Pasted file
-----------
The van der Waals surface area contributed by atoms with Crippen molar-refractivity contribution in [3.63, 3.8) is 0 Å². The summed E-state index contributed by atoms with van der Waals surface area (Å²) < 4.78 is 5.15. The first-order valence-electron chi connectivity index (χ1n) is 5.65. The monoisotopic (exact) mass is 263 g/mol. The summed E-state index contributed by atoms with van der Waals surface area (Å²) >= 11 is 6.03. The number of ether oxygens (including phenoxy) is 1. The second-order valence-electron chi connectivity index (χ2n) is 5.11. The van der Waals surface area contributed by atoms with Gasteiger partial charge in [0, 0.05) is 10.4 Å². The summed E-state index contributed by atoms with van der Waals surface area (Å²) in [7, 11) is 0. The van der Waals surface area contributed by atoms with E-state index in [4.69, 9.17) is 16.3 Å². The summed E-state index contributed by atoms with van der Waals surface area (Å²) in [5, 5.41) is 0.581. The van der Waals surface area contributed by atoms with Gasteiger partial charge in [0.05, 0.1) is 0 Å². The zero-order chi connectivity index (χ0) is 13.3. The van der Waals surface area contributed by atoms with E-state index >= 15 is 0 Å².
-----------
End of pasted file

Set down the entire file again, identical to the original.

The van der Waals surface area contributed by atoms with Crippen molar-refractivity contribution in [3.63, 3.8) is 0 Å². The summed E-state index contributed by atoms with van der Waals surface area (Å²) < 4.78 is 5.15. The first-order valence-electron chi connectivity index (χ1n) is 5.65. The monoisotopic (exact) mass is 263 g/mol. The summed E-state index contributed by atoms with van der Waals surface area (Å²) >= 11 is 6.03. The number of ether oxygens (including phenoxy) is 1. The second-order valence-electron chi connectivity index (χ2n) is 5.11. The van der Waals surface area contributed by atoms with Gasteiger partial charge in [0, 0.05) is 10.4 Å². The summed E-state index contributed by atoms with van der Waals surface area (Å²) in [7, 11) is 0. The van der Waals surface area contributed by atoms with E-state index in [4.69, 9.17) is 16.3 Å². The summed E-state index contributed by atoms with van der Waals surface area (Å²) in [5, 5.41) is 0.581. The van der Waals surface area contributed by atoms with Gasteiger partial charge in [0.05, 0.1) is 0 Å². The zero-order chi connectivity index (χ0) is 13.3. The van der Waals surface area contributed by atoms with E-state index >= 15 is 0 Å².